Her background speaks to ajuinnata, her direction and commitment towards that end. Over many years, she has demonstrated that working to reconcile differences, negotiating and learning to understand other viewpoints have always been her way.
“A lot of times in the negotiating process, you have to explain why you’re taking a position,” she says. “Through the constitutional negotiations in the 80s and the land claims agreements we signed across the Arctic, we were trying to see ourselves respected as contributors to the fabric of the country and able to govern ourselves. The underlying theme of my work has always been to bring that understanding out.
Bridging understanding and bringing people together has been a strength that I have had in my work.”
As a public servant and advocate for the Inuit throughout her career, she began work with the Northern Quebec Inuit Association (now Makivik Corporation) in 1978. Rising to become its president, she was also part of the national organization, Inuit Tapiriit Kanatami, negotiating the first Inuit land claims agreement in Canada. A senior negotiator in the repatriation of the Canadian Constitution in 1982, she was also prominent in the Charlottetown Accord discussions a decade later. Her advocacy for Inuit people continued through negotiating the creation of the Arctic Council while she was the ambassador for Circumpolar Affairs (1994 to 2003). During this period, she was also Canada’s ambassador to Denmark (1999 to 2001). (When the workload of two concurrent ambassadorships became overwhelming, she chose to stay with Circumpolar Affairs.) In 2008, on behalf of the Inuit, she responded to the formal apology about residential schools from then Prime Minister Stephen Harper, calling for concrete action, particularly education, for the apology to have lasting value.
“Politics, particularly in the context of Indigenous rights and justice and equality, are the root and the branches of Mary’s professional life and persona,” writes her husband. “These are the issues that have driven Mary for almost half a century.”
“We need to reach out and reconcile our differences,” stresses Her Excellency. “Within the overarching theme of reconciliation, there are different subjects: mental health, nature and climate, education, inclusiveness and youth. I’m going to be working on all these issues within the framework of reconciliation and how to bring about this conversation that’s so necessary in our country.”
“Education is the foundation of the work we do,” she continues, a belief she demonstrated when she founded the Arctic Children and Youth Foundation and, until 2014, chaired the National Committee on Inuit Education. “We need a better education system for our people. We need to educate each other and ourselves so that we will learn to respect each other’s identities and work together. I know it’s a big ask, but I feel I can contribute to it and, now that I have an apolitical forum to work in, I can do it at the human level.”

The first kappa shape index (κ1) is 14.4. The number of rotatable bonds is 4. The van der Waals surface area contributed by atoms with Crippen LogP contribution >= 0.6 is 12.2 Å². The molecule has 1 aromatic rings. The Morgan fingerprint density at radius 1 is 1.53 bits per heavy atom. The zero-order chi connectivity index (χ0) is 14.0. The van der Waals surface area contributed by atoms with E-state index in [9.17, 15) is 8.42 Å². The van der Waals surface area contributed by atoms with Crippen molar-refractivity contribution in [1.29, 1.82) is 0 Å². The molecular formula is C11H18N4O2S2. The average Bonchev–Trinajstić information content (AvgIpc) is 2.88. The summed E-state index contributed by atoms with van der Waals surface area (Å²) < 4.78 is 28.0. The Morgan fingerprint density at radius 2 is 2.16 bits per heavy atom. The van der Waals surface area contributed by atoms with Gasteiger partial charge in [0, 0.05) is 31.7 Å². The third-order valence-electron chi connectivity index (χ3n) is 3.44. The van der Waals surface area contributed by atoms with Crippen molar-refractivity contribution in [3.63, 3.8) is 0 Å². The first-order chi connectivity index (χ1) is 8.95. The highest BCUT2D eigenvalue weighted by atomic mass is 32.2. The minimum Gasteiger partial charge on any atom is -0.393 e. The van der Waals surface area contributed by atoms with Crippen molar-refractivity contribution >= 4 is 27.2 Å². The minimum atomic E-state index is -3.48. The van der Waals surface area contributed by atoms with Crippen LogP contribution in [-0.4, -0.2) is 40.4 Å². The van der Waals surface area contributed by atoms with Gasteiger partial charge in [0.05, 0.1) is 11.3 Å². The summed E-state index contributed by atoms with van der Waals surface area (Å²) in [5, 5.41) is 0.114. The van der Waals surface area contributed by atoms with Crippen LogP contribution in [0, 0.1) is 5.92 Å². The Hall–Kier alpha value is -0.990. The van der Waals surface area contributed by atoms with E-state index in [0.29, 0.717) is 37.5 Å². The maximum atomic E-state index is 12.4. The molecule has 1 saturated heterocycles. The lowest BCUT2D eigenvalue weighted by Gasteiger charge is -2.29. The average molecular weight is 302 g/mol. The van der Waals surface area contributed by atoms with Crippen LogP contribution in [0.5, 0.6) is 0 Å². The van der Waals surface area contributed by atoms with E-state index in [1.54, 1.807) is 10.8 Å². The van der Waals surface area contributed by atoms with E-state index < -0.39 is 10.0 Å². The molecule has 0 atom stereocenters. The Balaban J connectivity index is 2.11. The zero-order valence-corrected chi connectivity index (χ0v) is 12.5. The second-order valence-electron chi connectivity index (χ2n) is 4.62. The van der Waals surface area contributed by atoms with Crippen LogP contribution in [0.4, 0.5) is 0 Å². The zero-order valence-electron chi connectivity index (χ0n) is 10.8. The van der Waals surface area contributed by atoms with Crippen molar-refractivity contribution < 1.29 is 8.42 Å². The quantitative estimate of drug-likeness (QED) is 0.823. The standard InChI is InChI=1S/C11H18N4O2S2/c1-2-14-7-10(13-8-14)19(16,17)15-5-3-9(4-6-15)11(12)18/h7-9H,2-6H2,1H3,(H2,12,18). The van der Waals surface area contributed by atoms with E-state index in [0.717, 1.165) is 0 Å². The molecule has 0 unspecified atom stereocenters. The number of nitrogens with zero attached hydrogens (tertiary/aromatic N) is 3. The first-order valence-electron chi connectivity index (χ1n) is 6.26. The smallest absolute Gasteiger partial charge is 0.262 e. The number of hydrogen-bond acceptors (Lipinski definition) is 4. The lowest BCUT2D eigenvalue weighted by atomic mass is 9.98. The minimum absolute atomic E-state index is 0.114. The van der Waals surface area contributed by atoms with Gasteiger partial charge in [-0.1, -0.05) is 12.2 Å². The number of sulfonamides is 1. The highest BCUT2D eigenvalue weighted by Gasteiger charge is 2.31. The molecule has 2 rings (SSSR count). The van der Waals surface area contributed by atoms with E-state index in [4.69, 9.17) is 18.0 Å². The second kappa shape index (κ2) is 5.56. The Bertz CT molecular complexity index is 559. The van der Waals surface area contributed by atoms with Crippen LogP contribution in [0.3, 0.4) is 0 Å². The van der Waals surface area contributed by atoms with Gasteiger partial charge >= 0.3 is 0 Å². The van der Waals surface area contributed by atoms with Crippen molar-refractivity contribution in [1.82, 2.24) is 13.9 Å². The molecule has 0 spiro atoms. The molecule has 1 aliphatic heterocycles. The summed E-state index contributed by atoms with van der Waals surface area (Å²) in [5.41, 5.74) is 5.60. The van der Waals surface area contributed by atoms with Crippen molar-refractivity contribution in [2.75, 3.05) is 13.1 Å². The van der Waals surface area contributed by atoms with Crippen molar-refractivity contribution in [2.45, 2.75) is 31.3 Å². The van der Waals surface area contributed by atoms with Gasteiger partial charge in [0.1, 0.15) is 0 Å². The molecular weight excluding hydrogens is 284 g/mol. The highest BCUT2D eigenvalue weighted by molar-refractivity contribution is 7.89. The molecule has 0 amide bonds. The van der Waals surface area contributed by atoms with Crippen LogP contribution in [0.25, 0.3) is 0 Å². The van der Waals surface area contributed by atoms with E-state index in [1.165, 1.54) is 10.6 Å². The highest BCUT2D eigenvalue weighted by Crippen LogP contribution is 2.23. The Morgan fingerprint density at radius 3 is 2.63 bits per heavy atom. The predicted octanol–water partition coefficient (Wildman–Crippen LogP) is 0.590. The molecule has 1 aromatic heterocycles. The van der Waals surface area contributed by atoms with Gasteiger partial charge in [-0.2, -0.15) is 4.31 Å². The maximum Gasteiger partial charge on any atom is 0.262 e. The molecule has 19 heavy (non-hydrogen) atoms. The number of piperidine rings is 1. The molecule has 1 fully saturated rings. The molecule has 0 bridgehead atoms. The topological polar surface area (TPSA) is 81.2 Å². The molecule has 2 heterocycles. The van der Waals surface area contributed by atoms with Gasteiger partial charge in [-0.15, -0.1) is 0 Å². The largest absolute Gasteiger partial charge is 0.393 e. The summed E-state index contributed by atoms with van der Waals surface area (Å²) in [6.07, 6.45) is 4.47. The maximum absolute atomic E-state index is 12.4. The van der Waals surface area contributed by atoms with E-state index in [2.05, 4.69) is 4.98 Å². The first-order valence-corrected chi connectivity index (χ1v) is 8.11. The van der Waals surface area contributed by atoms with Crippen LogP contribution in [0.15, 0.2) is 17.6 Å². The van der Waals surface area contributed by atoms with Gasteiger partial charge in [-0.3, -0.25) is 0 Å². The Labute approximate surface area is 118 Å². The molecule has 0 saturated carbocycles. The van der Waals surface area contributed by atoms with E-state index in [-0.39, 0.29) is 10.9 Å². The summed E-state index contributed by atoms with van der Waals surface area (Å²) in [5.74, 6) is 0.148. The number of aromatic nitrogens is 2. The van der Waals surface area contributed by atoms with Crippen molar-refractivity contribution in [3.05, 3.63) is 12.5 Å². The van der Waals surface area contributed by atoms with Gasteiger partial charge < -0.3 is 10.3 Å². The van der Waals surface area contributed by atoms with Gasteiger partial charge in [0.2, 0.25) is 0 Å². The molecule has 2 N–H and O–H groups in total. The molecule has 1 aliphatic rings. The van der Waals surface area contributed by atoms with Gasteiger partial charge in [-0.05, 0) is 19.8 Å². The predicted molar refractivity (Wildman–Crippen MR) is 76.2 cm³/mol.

While working on this and all aspects of reconciliation is of particular importance to her, because of all that has happened
in the past and is still happening in Indigenous communities today, she emphasizes that, as well as being Canada’s first Indigenous vice-regal representative, she is “the Governor General for all Canadians.”
Therefore, she says, “I, first of all, have to remember all my regular duties as Governor General. I have been asked how I reconcile the role with my lifelong work of challenging colonial power structures. My response is that the position has evolved to a degree where I feel comfortable.
When I was growing up, the Queen was revered in the Arctic. She was well respected historically — my grandmother even had her picture — and there’s a lot of work going on that recognizes the
relationship between the Crown and Indigenous peoples. Inuit, Metis and First Nations leaders are rebuilding the relationship with Canada and the Crown plays a big part in that at the national level.”
“When things open up,” she adds, referring to current COVID-19 restrictions, “and I can eventually travel around Canada again, I really look forward to meeting as many Canadians as possible and visiting communities, many of which will never have been visited by a Governor General. I’m hoping that my travel will highlight some of the great initiatives and achievements of Canadians from coast to coast to coast. There are so many positive things in Canada that are not being talked about these days and we need to reinvigorate that
part of our identity as a nation.”
It’s all part of her expressed desire to bring her office as Queen’s representative in Canada to the human level.
A fierce advocate for her people throughout her life, she also enjoys the simpler joys in life, whenever possible. Aside from such pastimes
as berry picking, accordion playing and glass collecting, she relishes walking her six-year-old Labrador retriever, Neva, and being with her extended family, whether it’s her four brothers and three sisters in her hometown in the Arctic or with any of her three children, three stepchildren, 12 grandchildren and four great-grandchildren in
“I have a wonderful relationship with my grandchildren,” she says. “A lot of them have never lived in the North and teaching them who I am and where I come from is such an interesting process.”
Just one more example of the connection between education and understanding each other.